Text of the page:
Ancient Chinese coinage
includes some of the earliest known coins. These coins, used as early as the Spring and Autumn period
(770–476 BCE), took the form of imitations of the cowrie shells
that were used in ceremonial exchanges. The Spring and Autumn period
also saw the introduction of the first metal coins; however, they were not initially round, instead being either knife shaped
or spade shaped
. Round metal coins with a round, and then later square hole in the center were first introduced around 350 BCE. The beginning of the Qin Dynasty
(221–206 BCE), the first dynasty to unify China, saw the introduction of a standardised coinage for the whole Empire. Subsequent dynasties produced variations on these round coins throughout the imperial period. At first the distribution of the coinage was limited to use around the capital city district, but by the beginning of the Han Dynasty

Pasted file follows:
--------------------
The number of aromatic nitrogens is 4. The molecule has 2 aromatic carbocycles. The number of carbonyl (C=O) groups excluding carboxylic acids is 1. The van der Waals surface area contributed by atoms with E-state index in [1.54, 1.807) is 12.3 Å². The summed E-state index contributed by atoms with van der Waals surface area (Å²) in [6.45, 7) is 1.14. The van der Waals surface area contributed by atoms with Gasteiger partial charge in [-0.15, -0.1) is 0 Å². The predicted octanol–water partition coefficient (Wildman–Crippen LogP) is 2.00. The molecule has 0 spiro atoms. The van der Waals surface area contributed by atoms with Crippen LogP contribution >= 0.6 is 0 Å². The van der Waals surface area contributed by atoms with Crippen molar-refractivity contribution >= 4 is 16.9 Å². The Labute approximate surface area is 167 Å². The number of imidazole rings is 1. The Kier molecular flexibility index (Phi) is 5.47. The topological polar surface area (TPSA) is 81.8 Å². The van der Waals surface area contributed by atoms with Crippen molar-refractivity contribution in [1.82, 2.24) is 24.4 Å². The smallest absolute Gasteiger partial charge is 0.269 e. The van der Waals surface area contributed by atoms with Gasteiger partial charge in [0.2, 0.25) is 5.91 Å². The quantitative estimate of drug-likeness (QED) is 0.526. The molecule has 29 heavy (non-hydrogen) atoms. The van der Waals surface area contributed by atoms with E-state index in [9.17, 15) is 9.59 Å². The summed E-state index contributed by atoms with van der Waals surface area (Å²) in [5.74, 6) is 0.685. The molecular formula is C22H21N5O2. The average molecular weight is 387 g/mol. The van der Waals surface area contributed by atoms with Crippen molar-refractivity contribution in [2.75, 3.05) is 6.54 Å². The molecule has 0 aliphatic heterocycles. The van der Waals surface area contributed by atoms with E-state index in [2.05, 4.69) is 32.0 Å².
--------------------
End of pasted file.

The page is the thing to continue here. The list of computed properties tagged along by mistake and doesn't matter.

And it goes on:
, coins were widely used for such things as paying taxes, salaries and fines.
Ancient Chinese coins are markedly different from their European counterparts. Chinese coins were manufactured by being cast
in molds, whereas European coins were typically cut and hammered
or, in later times, milled
. Chinese coins were usually made from mixtures of metals such copper
, from bronze
: precious metals like gold
were uncommonly used. The ratios and purity of the coin metals varied considerably. Most Chinese coins were produced with a square hole in the middle. This was used to allow collections of coins to be threaded on a square rod so that the rough edges could be filed smooth, and then threaded on strings for ease of handling. Read more...